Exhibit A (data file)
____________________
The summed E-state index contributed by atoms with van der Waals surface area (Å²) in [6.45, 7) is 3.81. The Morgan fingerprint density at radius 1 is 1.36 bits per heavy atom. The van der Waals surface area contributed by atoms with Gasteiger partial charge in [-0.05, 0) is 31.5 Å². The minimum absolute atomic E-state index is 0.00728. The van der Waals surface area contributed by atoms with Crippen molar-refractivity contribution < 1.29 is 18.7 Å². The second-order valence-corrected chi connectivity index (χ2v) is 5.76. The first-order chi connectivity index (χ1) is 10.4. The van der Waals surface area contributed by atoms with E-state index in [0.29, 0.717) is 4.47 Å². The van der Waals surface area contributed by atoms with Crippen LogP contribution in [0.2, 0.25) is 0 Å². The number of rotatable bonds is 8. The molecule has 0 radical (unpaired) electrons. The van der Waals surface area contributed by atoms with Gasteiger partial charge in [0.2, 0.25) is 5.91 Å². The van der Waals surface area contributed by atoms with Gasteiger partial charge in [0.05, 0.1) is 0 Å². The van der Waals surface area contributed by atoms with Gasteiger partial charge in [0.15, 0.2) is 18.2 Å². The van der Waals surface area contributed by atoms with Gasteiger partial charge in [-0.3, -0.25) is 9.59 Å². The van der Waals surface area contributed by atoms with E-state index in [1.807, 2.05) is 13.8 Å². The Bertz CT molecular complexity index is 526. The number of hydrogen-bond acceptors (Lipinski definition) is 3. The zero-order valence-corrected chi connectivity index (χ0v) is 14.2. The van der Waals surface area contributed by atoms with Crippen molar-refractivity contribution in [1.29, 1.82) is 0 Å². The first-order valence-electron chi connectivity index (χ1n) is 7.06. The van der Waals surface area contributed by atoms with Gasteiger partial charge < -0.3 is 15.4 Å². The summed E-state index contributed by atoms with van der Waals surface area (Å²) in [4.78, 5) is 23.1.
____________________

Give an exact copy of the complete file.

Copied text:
The summed E-state index contributed by atoms with van der Waals surface area (Å²) in [6.45, 7) is 3.81. The Morgan fingerprint density at radius 1 is 1.36 bits per heavy atom. The van der Waals surface area contributed by atoms with Gasteiger partial charge in [-0.05, 0) is 31.5 Å². The minimum absolute atomic E-state index is 0.00728. The van der Waals surface area contributed by atoms with Crippen molar-refractivity contribution < 1.29 is 18.7 Å². The second-order valence-corrected chi connectivity index (χ2v) is 5.76. The first-order chi connectivity index (χ1) is 10.4. The van der Waals surface area contributed by atoms with E-state index in [0.29, 0.717) is 4.47 Å². The van der Waals surface area contributed by atoms with Crippen LogP contribution in [0.2, 0.25) is 0 Å². The number of rotatable bonds is 8. The molecule has 0 radical (unpaired) electrons. The van der Waals surface area contributed by atoms with Gasteiger partial charge in [0.2, 0.25) is 5.91 Å². The van der Waals surface area contributed by atoms with Gasteiger partial charge in [0.05, 0.1) is 0 Å². The van der Waals surface area contributed by atoms with Gasteiger partial charge in [0.15, 0.2) is 18.2 Å². The van der Waals surface area contributed by atoms with Gasteiger partial charge in [-0.3, -0.25) is 9.59 Å². The van der Waals surface area contributed by atoms with E-state index in [1.807, 2.05) is 13.8 Å². The Bertz CT molecular complexity index is 526. The number of hydrogen-bond acceptors (Lipinski definition) is 3. The zero-order valence-corrected chi connectivity index (χ0v) is 14.2. The van der Waals surface area contributed by atoms with Crippen molar-refractivity contribution in [1.29, 1.82) is 0 Å². The first-order valence-electron chi connectivity index (χ1n) is 7.06. The van der Waals surface area contributed by atoms with Gasteiger partial charge < -0.3 is 15.4 Å². The summed E-state index contributed by atoms with van der Waals surface area (Å²) in [4.78, 5) is 23.1.